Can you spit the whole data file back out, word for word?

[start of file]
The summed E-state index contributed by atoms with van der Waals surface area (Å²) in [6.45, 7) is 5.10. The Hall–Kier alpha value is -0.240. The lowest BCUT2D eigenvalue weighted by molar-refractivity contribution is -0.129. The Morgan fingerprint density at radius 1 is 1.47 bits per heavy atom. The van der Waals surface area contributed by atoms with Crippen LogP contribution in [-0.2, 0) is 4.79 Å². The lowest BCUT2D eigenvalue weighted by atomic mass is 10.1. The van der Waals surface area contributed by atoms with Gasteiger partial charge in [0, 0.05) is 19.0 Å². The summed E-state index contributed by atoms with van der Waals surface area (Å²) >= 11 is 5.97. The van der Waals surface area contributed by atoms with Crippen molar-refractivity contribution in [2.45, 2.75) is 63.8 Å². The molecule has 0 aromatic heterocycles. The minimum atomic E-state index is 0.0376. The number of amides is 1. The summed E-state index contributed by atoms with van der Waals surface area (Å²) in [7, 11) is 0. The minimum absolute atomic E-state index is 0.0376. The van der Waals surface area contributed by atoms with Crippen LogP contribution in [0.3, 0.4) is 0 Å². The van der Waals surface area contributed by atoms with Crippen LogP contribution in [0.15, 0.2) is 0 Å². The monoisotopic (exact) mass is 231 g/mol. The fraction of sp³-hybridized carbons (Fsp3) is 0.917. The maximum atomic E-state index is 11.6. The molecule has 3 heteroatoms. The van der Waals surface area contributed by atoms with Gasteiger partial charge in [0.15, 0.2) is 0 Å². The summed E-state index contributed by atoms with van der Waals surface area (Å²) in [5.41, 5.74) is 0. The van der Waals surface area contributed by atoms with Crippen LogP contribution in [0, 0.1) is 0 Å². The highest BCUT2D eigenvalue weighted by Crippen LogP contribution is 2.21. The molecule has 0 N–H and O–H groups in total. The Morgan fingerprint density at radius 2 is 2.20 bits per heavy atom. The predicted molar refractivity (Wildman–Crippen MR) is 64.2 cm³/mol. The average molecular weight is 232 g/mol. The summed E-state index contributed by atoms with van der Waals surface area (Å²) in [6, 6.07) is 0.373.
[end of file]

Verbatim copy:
The summed E-state index contributed by atoms with van der Waals surface area (Å²) in [6.45, 7) is 5.10. The Hall–Kier alpha value is -0.240. The lowest BCUT2D eigenvalue weighted by molar-refractivity contribution is -0.129. The Morgan fingerprint density at radius 1 is 1.47 bits per heavy atom. The van der Waals surface area contributed by atoms with Crippen LogP contribution in [-0.2, 0) is 4.79 Å². The lowest BCUT2D eigenvalue weighted by atomic mass is 10.1. The van der Waals surface area contributed by atoms with Gasteiger partial charge in [0, 0.05) is 19.0 Å². The summed E-state index contributed by atoms with van der Waals surface area (Å²) >= 11 is 5.97. The van der Waals surface area contributed by atoms with Crippen molar-refractivity contribution in [2.45, 2.75) is 63.8 Å². The molecule has 0 aromatic heterocycles. The minimum atomic E-state index is 0.0376. The number of amides is 1. The summed E-state index contributed by atoms with van der Waals surface area (Å²) in [7, 11) is 0. The minimum absolute atomic E-state index is 0.0376. The van der Waals surface area contributed by atoms with Crippen LogP contribution in [0.3, 0.4) is 0 Å². The van der Waals surface area contributed by atoms with Crippen LogP contribution in [0.15, 0.2) is 0 Å². The monoisotopic (exact) mass is 231 g/mol. The fraction of sp³-hybridized carbons (Fsp3) is 0.917. The maximum atomic E-state index is 11.6. The molecule has 3 heteroatoms. The van der Waals surface area contributed by atoms with Gasteiger partial charge in [0.15, 0.2) is 0 Å². The summed E-state index contributed by atoms with van der Waals surface area (Å²) in [5.41, 5.74) is 0. The van der Waals surface area contributed by atoms with Crippen LogP contribution in [0, 0.1) is 0 Å². The highest BCUT2D eigenvalue weighted by Crippen LogP contribution is 2.21. The molecule has 0 N–H and O–H groups in total. The Morgan fingerprint density at radius 2 is 2.20 bits per heavy atom. The predicted molar refractivity (Wildman–Crippen MR) is 64.2 cm³/mol. The average molecular weight is 232 g/mol. The summed E-state index contributed by atoms with van der Waals surface area (Å²) in [6, 6.07) is 0.373.